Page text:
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  September 29, 2010

Turning Point for Colombian Civil War

Forrest Hylton: Killing of guerrilla leader 'Mono Jojoy' could bring negotiated end to 45-year conflict
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Forrest Hylton teaches history and politics at the Universidad de los Andes (Bogotá). He is the author of Evil Hour in Colombia (Verso, 2006), and with Sinclair Thomson, co-author of Revolutionary Horizons: Past and Present in Bolivian Politics (Verso, 2007). He has contributed to New Left Review, NACLA Report on the Americas, and CounterPunch, and his short fiction and translations have appeared in the Brooklyn Rail. Most recently he authored the novel Vanishing Acts: A Tragedy (City Works Press, 2010).

The Colombian military and President Jose Manuel Santos are claiming their greatest victory in the 45-year-long civil war against leftist guerillas. On Thursday, a night-time bombardment claimed the life of 'Mono Jojoy', military leader of the Revolutionary Armed Forces of Colombia, the largest guerilla army in the country. Forrest Hylton, professor of history and political science at Los Andes University in Bogota, says the death of such a hard-line leader could make peace negotiations more likely. Furthermore, says Hylton if President Santos is serious about his intentions to push land reform, that will largely undercut the reason for the FARC's existence as an army largely made up of rural peasants. But, Hylton cautions, the civil war isn't the source of most violence and insecurity in Colombia, and peace between the government and the FARC won't solve the country's surging urban violence.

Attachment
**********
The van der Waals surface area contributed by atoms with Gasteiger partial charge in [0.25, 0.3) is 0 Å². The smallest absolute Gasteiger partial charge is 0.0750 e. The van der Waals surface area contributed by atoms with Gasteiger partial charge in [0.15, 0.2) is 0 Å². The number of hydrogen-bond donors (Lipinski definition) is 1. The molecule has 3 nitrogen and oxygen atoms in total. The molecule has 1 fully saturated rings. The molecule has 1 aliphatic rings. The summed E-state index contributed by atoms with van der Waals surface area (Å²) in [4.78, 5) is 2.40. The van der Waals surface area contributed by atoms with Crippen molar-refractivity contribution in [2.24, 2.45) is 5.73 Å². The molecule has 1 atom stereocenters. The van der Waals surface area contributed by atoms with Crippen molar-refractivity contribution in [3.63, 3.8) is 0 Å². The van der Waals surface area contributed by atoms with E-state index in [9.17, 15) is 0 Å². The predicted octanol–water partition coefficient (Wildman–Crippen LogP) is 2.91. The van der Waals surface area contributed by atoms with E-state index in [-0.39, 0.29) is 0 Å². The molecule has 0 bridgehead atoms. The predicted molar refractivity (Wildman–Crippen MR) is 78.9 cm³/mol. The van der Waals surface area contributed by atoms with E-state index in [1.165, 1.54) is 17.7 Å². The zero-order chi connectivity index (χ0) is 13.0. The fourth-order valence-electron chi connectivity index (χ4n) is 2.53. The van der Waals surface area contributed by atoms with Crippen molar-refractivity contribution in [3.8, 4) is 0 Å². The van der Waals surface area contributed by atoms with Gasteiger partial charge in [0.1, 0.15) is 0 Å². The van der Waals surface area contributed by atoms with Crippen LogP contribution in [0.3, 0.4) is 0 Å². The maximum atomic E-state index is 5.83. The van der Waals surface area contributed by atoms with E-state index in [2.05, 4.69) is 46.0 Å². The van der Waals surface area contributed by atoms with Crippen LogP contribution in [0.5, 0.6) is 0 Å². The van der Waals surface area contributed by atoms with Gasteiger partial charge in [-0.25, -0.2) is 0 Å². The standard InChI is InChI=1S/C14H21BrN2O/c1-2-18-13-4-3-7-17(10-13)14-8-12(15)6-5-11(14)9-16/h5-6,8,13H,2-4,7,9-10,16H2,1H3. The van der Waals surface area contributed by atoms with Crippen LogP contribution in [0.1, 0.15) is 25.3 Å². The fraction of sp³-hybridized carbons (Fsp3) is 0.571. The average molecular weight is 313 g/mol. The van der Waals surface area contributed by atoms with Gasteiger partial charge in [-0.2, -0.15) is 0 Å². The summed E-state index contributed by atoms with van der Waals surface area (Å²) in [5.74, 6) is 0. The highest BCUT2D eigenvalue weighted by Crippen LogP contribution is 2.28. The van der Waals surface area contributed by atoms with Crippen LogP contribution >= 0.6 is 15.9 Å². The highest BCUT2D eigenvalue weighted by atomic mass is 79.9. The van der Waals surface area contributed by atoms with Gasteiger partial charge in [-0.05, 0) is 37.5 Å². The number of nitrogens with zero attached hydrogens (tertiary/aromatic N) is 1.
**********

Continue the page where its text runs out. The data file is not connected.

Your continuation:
Produced by Jesse Freeston.


JESSE FREESTON, PRODUCER, TRNN: Welcome to The Real News Network. I'm Jesse Freeston in Washington, DC. On Thursday in the country of Colombia, one of the biggest events in that country's 45 year plus civil war: the assassination of one of the military leaders of the Revolutionary Armed Forces of Colombia, los FARC. Joining us to tell us more about this is Forrest Hylton. He comes to us from BogotĂĄ, where he is a professor of history and political science at the University of Los Andes. Alright. So, Forrest, do you want to start just by telling us a little bit about what happened? And what does this mean?

FORREST HYLTON, UNIVERSITY OF THE ANDES, COLOMBIA: Colombian armed forces succeeded killing the Revolutionary Armed Forces' Colombia's top military commander, Mono Jojoy. Mono Jojoy was a very hard-line militarist within the FARC, really the FARC's top military strategist. And without Mono Jojoy in the picture in the upper echelons of the FARC, there's a possibility that other top leaders within the FARC, like Alfonso Cano, who's recognized as the maximum leader of the FARC, will now make a very strong push to open a peace process with the government of Juan Manuel Santos.

FREESTON: We saw Juan Manuel Santos, the recently elected president of Colombia, come out and make a statement in which he declared that this was the greatest victory for the Colombian military in the history of the civil war and said that this would open the way for peace and prosperity in Colombia. Where does he stand? And what is he asking for in terms of creating a peace process? Or what are we to expect from him?